There are only heroes and villains in Ghosts in the Flame. A character is either good and fights for good or evil and does the opposite. A notable exception to this rule are the handmaidens that follow Caina (disguised as Countess Nereide). But, given their extremely tertiary role, perhaps this is expected. Otherwise, eventually everybody takes a side to either be fully on the side of the good or fully on the side of evil. Naturally, their swift justice (or rewards) is dealt out by the end of the book. I suppose this should leave a fulfilled feeling inside come the book’s conclusion, but since I can be reasonably sure now that each book in the series will essentially be starting anew, I’m grimly expecting what happened in Child of the Ghosts and now Ghost in the Flame to happen all over again.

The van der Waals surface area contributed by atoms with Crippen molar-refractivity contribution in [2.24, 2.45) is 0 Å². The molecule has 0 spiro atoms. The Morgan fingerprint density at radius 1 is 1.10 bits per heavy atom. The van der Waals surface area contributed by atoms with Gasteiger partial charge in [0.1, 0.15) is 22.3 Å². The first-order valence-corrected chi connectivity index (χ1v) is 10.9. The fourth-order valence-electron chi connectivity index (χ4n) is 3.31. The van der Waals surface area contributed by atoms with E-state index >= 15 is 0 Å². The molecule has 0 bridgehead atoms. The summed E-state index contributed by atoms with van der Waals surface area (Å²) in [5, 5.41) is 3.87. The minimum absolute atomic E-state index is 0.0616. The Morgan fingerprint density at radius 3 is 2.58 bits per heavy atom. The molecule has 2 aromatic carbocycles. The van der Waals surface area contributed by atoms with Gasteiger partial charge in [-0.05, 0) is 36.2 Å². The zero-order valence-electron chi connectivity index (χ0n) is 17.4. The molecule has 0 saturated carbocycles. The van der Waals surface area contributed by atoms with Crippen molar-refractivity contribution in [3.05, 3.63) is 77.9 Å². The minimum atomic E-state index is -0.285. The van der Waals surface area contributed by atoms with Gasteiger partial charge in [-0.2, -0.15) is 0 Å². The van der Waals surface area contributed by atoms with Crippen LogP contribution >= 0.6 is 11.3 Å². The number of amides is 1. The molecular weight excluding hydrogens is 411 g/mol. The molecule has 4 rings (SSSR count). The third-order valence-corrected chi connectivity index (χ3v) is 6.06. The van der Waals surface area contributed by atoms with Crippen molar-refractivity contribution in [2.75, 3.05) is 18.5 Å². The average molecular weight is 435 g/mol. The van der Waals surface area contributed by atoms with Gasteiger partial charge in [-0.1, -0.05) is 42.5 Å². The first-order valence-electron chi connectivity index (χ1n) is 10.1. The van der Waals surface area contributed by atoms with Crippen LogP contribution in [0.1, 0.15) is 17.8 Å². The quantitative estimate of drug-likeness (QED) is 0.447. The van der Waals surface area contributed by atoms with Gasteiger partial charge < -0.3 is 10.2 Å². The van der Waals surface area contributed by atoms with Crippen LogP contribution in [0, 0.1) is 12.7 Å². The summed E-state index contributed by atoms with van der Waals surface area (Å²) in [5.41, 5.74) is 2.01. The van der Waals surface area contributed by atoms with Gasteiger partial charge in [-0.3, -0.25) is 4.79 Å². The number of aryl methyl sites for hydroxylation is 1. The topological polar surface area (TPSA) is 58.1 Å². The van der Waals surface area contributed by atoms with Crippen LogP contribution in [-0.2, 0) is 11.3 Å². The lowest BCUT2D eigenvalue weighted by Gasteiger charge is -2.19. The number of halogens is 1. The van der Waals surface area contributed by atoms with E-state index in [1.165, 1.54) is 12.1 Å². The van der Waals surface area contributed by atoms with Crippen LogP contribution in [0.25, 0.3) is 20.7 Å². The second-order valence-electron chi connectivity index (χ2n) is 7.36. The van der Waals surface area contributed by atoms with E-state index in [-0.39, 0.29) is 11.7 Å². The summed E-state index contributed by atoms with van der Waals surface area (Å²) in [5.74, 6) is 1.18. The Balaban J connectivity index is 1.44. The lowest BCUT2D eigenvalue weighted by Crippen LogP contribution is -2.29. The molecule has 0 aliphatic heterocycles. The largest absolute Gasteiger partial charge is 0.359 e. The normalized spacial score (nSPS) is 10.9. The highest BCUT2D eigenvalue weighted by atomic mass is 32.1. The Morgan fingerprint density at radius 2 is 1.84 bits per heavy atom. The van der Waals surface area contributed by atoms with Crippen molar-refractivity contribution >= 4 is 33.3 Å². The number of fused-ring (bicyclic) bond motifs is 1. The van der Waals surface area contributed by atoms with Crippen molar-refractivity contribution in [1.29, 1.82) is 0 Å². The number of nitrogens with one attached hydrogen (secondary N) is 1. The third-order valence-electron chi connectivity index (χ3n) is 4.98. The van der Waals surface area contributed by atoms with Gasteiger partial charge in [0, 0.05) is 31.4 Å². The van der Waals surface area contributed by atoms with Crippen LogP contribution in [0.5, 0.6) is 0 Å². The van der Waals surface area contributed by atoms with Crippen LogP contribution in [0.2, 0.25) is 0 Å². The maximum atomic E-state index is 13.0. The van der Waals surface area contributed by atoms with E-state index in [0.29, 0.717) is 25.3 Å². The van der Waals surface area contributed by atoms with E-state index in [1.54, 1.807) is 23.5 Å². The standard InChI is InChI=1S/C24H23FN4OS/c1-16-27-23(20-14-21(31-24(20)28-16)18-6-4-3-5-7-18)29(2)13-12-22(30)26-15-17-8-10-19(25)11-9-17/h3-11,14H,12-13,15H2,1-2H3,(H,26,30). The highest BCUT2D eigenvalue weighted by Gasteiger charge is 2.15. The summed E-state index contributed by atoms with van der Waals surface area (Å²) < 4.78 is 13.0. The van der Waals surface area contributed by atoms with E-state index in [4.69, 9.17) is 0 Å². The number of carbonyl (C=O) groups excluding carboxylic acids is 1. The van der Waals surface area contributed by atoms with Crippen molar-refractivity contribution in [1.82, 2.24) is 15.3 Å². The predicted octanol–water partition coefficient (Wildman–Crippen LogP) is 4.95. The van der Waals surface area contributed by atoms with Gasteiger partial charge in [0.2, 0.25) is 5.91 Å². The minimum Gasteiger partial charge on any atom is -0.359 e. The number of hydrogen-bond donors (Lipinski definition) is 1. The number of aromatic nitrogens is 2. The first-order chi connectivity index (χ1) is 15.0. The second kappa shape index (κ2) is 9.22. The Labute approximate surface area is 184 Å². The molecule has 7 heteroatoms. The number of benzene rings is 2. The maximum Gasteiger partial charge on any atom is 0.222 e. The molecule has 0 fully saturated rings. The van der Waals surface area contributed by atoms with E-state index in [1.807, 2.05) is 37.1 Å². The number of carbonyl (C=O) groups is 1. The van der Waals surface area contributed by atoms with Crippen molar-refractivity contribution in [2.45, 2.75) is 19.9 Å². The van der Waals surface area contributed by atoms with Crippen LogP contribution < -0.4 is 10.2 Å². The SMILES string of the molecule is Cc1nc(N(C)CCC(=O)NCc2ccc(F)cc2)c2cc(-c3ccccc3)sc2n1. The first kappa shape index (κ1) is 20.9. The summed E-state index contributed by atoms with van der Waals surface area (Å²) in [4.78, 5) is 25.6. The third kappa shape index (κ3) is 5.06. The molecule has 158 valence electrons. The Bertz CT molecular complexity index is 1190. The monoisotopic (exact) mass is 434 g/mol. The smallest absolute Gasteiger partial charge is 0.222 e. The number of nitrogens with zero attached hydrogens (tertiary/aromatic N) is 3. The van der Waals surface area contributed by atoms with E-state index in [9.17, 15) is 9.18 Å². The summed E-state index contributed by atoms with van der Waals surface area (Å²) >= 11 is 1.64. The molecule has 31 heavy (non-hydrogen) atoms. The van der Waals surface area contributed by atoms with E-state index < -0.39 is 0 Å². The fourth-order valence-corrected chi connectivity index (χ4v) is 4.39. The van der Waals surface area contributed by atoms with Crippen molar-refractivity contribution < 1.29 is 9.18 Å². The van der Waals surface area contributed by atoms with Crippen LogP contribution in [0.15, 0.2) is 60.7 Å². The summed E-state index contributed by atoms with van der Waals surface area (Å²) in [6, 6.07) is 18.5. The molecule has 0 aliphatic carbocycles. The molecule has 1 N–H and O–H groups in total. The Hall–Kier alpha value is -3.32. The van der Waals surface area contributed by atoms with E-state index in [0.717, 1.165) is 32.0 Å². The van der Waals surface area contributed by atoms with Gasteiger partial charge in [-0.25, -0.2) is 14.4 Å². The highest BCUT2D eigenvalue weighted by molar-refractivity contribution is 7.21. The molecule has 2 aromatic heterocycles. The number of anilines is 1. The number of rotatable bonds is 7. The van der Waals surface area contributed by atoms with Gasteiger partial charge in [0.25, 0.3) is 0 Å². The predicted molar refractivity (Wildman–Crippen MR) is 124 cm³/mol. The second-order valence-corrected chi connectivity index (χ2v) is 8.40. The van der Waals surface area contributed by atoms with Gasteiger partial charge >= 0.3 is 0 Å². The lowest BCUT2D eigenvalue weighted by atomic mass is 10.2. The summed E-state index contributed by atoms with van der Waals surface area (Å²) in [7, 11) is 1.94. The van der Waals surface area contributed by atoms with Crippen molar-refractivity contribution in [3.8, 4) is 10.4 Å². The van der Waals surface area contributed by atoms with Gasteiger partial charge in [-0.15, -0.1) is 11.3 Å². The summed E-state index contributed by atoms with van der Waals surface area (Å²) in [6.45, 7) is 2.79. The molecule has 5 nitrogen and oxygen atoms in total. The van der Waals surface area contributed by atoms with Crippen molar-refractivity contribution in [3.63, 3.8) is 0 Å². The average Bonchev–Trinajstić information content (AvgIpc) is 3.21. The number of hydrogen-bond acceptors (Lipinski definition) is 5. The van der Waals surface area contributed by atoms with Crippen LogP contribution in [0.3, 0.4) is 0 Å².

Ephaeron was one such character who I felt could have offered an interesting personality to the novel. Being a member of the Magisterium, a supposedly entirely-evil and corrupt government composed of magic-users and their ilk, Ephaeron could have very well been an interesting exception to this almost cartoonishly antagonist organization. Ephaeron, from his first appearance in the book, seems level-headed, rational, and not a terrible person. This was probably his first failing. In the Ghosts series, it seems if you aren’t a hero (or tertiary character) and if you aren’t prepared to help the side of good (Read: The Ghosts), you are automatically a villain. There are no neutral characters who are simply flawed individuals who sometimes to do the right thing and sometimes do the wrong thing.